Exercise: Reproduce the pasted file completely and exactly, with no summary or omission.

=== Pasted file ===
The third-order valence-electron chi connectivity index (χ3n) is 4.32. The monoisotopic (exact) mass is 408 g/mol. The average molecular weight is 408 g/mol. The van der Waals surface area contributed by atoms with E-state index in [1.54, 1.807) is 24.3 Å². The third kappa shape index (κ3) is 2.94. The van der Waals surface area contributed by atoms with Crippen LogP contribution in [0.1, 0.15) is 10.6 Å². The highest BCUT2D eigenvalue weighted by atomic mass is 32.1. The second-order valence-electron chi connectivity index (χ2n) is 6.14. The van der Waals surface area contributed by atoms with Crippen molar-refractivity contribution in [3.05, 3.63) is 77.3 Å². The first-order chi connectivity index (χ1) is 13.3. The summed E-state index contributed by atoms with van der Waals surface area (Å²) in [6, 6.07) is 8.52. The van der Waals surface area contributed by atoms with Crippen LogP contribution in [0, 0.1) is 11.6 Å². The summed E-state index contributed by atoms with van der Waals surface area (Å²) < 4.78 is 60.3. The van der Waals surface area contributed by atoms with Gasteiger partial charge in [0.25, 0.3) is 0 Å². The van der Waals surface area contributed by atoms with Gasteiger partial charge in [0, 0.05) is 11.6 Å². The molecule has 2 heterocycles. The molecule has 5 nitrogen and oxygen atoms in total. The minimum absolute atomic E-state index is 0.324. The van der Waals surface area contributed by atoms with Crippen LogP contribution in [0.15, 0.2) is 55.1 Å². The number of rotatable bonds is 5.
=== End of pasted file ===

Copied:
The third-order valence-electron chi connectivity index (χ3n) is 4.32. The monoisotopic (exact) mass is 408 g/mol. The average molecular weight is 408 g/mol. The van der Waals surface area contributed by atoms with E-state index in [1.54, 1.807) is 24.3 Å². The third kappa shape index (κ3) is 2.94. The van der Waals surface area contributed by atoms with Crippen LogP contribution in [0.1, 0.15) is 10.6 Å². The highest BCUT2D eigenvalue weighted by atomic mass is 32.1. The second-order valence-electron chi connectivity index (χ2n) is 6.14. The van der Waals surface area contributed by atoms with Crippen molar-refractivity contribution in [3.05, 3.63) is 77.3 Å². The first-order chi connectivity index (χ1) is 13.3. The summed E-state index contributed by atoms with van der Waals surface area (Å²) in [6, 6.07) is 8.52. The van der Waals surface area contributed by atoms with Crippen LogP contribution in [0, 0.1) is 11.6 Å². The summed E-state index contributed by atoms with van der Waals surface area (Å²) < 4.78 is 60.3. The van der Waals surface area contributed by atoms with Gasteiger partial charge in [0.25, 0.3) is 0 Å². The van der Waals surface area contributed by atoms with Gasteiger partial charge in [0, 0.05) is 11.6 Å². The molecule has 2 heterocycles. The molecule has 5 nitrogen and oxygen atoms in total. The minimum absolute atomic E-state index is 0.324. The van der Waals surface area contributed by atoms with Crippen LogP contribution in [0.15, 0.2) is 55.1 Å². The number of rotatable bonds is 5.